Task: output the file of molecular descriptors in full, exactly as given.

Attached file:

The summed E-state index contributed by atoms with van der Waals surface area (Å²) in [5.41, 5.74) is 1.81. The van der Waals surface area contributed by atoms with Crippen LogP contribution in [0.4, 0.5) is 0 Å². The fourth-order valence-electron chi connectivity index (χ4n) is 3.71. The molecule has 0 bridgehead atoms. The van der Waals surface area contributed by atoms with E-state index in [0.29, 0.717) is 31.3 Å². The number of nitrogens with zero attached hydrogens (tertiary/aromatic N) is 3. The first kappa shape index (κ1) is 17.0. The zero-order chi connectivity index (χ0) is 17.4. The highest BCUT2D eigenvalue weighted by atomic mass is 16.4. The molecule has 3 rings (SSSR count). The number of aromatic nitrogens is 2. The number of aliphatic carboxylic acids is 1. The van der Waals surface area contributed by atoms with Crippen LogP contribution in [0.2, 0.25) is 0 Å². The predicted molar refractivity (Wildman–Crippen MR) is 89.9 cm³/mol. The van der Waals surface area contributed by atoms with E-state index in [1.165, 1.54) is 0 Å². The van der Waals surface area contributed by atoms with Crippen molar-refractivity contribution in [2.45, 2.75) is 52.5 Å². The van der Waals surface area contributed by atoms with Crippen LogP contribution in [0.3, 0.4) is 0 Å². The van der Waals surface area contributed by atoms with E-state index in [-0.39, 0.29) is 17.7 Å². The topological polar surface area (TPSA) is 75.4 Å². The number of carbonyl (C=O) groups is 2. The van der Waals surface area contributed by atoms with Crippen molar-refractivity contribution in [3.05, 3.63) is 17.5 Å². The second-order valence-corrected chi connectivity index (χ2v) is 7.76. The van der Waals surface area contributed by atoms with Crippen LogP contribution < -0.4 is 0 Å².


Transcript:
The summed E-state index contributed by atoms with van der Waals surface area (Å²) in [5.41, 5.74) is 1.81. The van der Waals surface area contributed by atoms with Crippen LogP contribution in [0.4, 0.5) is 0 Å². The fourth-order valence-electron chi connectivity index (χ4n) is 3.71. The molecule has 0 bridgehead atoms. The van der Waals surface area contributed by atoms with E-state index in [0.29, 0.717) is 31.3 Å². The number of nitrogens with zero attached hydrogens (tertiary/aromatic N) is 3. The first kappa shape index (κ1) is 17.0. The zero-order chi connectivity index (χ0) is 17.4. The highest BCUT2D eigenvalue weighted by atomic mass is 16.4. The molecule has 3 rings (SSSR count). The number of aromatic nitrogens is 2. The number of aliphatic carboxylic acids is 1. The van der Waals surface area contributed by atoms with Crippen LogP contribution in [0.2, 0.25) is 0 Å². The predicted molar refractivity (Wildman–Crippen MR) is 89.9 cm³/mol. The van der Waals surface area contributed by atoms with E-state index in [1.165, 1.54) is 0 Å². The van der Waals surface area contributed by atoms with Crippen molar-refractivity contribution in [2.45, 2.75) is 52.5 Å². The van der Waals surface area contributed by atoms with Crippen LogP contribution in [0.3, 0.4) is 0 Å². The van der Waals surface area contributed by atoms with E-state index in [-0.39, 0.29) is 17.7 Å². The topological polar surface area (TPSA) is 75.4 Å². The number of carbonyl (C=O) groups is 2. The van der Waals surface area contributed by atoms with Crippen molar-refractivity contribution in [3.05, 3.63) is 17.5 Å². The second-order valence-corrected chi connectivity index (χ2v) is 7.76. The van der Waals surface area contributed by atoms with Crippen LogP contribution < -0.4 is 0 Å².